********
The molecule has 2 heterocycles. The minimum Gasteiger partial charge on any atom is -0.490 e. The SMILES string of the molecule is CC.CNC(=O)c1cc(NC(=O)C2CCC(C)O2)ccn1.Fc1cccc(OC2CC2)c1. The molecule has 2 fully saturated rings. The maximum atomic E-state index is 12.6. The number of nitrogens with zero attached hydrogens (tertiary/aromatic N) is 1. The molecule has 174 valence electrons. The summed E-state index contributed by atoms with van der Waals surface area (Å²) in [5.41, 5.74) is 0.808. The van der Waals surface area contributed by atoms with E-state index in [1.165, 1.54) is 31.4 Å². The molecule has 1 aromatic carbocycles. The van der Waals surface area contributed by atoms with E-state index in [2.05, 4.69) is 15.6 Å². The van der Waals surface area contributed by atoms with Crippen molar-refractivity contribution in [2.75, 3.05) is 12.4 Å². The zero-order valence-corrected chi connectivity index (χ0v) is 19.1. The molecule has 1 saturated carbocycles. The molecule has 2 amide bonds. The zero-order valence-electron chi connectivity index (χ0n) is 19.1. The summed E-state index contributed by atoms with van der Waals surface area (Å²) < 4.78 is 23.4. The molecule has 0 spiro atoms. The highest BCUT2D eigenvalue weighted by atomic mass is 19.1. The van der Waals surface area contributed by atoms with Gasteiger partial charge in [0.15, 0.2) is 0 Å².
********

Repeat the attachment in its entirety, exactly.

The molecule has 2 heterocycles. The minimum Gasteiger partial charge on any atom is -0.490 e. The SMILES string of the molecule is CC.CNC(=O)c1cc(NC(=O)C2CCC(C)O2)ccn1.Fc1cccc(OC2CC2)c1. The molecule has 2 fully saturated rings. The maximum atomic E-state index is 12.6. The number of nitrogens with zero attached hydrogens (tertiary/aromatic N) is 1. The molecule has 174 valence electrons. The summed E-state index contributed by atoms with van der Waals surface area (Å²) in [5.41, 5.74) is 0.808. The van der Waals surface area contributed by atoms with E-state index in [1.165, 1.54) is 31.4 Å². The molecule has 1 aromatic carbocycles. The van der Waals surface area contributed by atoms with E-state index in [2.05, 4.69) is 15.6 Å². The van der Waals surface area contributed by atoms with Crippen molar-refractivity contribution in [2.75, 3.05) is 12.4 Å². The zero-order valence-corrected chi connectivity index (χ0v) is 19.1. The molecule has 1 saturated carbocycles. The molecule has 2 amide bonds. The zero-order valence-electron chi connectivity index (χ0n) is 19.1. The summed E-state index contributed by atoms with van der Waals surface area (Å²) < 4.78 is 23.4. The molecule has 0 spiro atoms. The highest BCUT2D eigenvalue weighted by atomic mass is 19.1. The van der Waals surface area contributed by atoms with Gasteiger partial charge in [0.15, 0.2) is 0 Å².